People v. Eason.
2022 COA 54. No. 21CA0962. Crim.P.24(c)(4)—Mistrial Due to Public Health Crisis—Fair Jury Pool—Separation of Powers—Discovery Violations—Sanctions.
May 19, 2022
Defendant was charged with second degree assault, third degree assault, and two counts of misdemeanor menacing. Before trial, defendant moved to dismiss based on the prosecution’s failure to properly preserve the police officer’s bodycam recording on the day of the incident. The district court denied the motion. The trial was scheduled for March 1, 2021, but on that day the court sua sponte declared a mistrial under Crim. P. 24(c)(4) due to COVID-19 restrictions and reset the trial for June 7, 2021. Defendant objected and moved to dismiss, arguing that (1) Rule 24(c)(4) violated separation of powers, (2) Rule 24(c)(4) didn’t apply anyway because a fair jury pool could be assembled, and (3) the court couldn’t declare a mistrial because limiting the number of courtrooms was within the court’s control. The court denied the objection and motion.
After the June trial began, defense counsel learned that the victims had given written statements to the police that the prosecution had not provided to the defense. Counsel renewed the motion to dismiss, and the prosecutor agreed there had been a rule violation. As a sanction, the court dismissed the menacing charge as to one victim but declined to dismiss the menacing charge as to the second victim or the assault charges. The jury found defendant guilty of menacing.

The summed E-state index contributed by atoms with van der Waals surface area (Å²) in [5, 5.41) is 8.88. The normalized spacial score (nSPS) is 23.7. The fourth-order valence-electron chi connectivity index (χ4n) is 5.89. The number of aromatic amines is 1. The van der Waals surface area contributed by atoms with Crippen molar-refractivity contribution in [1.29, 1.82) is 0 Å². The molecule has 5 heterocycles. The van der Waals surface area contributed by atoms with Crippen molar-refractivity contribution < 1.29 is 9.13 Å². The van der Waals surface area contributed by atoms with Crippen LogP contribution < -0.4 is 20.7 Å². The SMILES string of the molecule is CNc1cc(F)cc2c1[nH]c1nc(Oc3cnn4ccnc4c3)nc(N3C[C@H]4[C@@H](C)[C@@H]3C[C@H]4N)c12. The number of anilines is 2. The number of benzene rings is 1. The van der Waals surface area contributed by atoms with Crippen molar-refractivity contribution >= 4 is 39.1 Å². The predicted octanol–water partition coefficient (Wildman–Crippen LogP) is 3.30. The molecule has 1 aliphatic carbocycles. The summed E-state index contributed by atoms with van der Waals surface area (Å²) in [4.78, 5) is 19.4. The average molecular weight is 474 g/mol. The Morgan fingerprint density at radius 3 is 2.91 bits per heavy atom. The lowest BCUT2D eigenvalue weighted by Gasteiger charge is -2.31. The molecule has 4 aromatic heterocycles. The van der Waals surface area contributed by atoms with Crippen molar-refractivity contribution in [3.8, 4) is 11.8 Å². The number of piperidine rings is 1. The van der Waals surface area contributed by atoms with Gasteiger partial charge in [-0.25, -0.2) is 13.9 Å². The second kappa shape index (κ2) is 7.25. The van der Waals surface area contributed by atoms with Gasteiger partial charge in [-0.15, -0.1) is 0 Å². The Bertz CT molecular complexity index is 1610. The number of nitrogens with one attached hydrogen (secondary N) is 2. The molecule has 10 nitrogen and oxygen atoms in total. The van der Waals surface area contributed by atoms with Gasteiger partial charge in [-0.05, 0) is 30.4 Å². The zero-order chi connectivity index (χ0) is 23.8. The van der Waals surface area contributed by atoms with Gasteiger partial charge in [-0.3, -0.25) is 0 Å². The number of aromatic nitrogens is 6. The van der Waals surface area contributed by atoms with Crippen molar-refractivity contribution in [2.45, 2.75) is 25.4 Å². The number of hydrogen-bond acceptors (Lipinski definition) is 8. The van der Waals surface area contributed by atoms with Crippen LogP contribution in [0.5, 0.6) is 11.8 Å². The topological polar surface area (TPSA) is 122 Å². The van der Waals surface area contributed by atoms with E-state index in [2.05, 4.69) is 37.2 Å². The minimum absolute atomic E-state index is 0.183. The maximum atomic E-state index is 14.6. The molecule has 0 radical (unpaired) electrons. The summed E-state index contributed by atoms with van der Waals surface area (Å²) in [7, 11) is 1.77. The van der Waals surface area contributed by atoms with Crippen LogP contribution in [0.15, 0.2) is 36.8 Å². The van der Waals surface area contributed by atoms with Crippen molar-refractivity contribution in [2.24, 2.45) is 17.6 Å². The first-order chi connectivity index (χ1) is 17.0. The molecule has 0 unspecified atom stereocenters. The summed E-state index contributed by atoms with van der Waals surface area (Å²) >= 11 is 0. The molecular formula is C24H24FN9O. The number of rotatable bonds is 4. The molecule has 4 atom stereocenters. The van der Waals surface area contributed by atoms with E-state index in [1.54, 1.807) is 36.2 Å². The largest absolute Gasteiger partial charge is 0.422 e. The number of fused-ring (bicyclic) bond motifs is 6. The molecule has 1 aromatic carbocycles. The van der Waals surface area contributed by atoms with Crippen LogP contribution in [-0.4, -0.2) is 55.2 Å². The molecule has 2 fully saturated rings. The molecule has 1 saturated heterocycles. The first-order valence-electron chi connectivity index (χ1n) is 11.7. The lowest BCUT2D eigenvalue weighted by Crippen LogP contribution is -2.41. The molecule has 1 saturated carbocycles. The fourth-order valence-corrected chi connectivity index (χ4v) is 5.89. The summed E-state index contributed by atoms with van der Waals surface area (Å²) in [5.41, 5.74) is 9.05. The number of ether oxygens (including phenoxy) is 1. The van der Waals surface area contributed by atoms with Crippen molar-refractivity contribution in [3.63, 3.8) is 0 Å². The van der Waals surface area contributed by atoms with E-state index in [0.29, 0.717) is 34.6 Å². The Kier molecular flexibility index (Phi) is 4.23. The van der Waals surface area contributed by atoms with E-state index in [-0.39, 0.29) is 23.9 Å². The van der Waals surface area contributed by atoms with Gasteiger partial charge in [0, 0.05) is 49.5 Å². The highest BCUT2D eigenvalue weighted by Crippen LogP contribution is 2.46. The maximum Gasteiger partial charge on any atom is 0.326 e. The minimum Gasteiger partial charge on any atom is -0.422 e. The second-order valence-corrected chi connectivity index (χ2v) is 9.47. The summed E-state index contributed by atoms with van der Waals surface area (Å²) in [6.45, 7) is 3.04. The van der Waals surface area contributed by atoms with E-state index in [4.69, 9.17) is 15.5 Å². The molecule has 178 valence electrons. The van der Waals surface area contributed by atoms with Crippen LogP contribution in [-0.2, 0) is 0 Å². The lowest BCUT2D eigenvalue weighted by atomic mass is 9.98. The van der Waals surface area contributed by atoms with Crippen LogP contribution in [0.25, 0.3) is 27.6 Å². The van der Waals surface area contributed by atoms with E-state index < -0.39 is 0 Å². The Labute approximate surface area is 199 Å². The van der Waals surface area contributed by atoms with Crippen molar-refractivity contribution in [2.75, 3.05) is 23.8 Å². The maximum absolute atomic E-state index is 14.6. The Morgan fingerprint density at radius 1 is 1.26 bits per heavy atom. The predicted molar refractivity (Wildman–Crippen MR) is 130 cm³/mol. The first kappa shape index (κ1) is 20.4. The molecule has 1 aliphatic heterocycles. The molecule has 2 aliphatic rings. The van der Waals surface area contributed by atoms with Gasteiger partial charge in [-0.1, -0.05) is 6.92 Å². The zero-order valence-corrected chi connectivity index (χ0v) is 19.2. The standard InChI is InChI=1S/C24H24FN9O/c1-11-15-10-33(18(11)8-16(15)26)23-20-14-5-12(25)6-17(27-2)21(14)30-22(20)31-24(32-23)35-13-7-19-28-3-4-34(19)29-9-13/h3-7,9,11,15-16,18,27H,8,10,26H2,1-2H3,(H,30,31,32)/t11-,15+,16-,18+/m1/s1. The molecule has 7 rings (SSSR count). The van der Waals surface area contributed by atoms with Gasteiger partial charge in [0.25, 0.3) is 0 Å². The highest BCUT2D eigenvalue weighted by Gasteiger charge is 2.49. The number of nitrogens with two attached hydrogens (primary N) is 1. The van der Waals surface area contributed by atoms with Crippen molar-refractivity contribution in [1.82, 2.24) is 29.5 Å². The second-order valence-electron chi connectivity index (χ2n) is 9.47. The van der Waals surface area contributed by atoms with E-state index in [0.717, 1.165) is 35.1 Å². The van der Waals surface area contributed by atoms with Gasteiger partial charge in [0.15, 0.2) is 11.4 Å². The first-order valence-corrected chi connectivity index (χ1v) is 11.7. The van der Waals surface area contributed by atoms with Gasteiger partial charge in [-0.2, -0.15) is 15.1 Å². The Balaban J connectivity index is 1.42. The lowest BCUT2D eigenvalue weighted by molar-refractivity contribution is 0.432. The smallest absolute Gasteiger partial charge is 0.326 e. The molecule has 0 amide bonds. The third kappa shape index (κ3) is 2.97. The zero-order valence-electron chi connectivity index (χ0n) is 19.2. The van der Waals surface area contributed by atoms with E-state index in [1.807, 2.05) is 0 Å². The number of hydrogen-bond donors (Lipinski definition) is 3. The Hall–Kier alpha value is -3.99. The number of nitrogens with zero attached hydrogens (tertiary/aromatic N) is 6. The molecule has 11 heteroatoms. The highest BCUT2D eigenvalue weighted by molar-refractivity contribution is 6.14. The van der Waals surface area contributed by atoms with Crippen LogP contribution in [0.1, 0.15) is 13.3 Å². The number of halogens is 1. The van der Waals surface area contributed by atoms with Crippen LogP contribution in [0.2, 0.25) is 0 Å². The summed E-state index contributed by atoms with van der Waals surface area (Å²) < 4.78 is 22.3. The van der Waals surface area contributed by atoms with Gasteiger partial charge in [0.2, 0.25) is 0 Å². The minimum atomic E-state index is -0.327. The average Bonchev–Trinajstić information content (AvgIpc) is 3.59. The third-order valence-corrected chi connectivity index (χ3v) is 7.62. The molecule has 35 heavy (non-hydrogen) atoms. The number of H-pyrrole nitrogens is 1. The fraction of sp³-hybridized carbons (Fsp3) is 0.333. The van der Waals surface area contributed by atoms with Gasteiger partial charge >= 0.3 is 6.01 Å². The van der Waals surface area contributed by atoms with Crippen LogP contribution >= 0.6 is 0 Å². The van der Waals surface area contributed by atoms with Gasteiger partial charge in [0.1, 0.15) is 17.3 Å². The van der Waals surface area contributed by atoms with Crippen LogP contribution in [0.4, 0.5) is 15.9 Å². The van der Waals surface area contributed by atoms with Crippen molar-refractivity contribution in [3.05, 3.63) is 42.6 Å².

On appeal, defendant argued that the district court erred by declaring a mistrial and refusing to dismiss the case on speedy trial grounds, because Rule 24(c)(4) violated the separation of powers doctrine and is therefore unconstitutional. The Colorado Supreme Court has the power to make rules governing practice and procedure in civil and criminal cases, and procedural rules do not violate the separation of powers. The Court adopted Crim. P. 24(c)(4) in 2020 during the COVID-19 pandemic to allow a trial court to declare a mistrial if a fair jury pool cannot be safely assembled due to a public health crisis or limitations arising therefrom. Rule 24(c)(4) governs practice and procedure, so it is a procedural rule and does not violate separation of powers. Alternatively, even if some aspect of public policy underlies the rule, it doesn’t conflict with any legislative or executive expression of public policy. Accordingly, the district court did not err.
Defendant also argued that the district court erred by declaring a mistrial because it didn’t make specific findings as required by Rule 24(c)(4) and its reasons for the mistrial were matters within its control. However, the court made specific findings in declaring the mistrial, including that it could only select one jury at a time and another case had priority on the docket, and it cited circumstances outside of the court’s control related to the pandemic and related public health orders. Therefore, the court did not err.
Defendant further contended that the district court erred by denying his motions to dismiss based on the prosecution’s discovery violations. Here, though the State inadvertently destroyed the bodycam recording, the recording had no exculpatory value, and there was other evidence available to effectively cross-examine key witnesses. As to defendant’s contention that dismissal of the entire case was the only appropriate remedy for the prosecution’s late disclosure of the victims’ written statements, the Court of Appeals presumed the district court’s choice of sanction was appropriate because defendant failed to provide the Court with transcripts of any of the trial testimony.
The judgment was affirmed.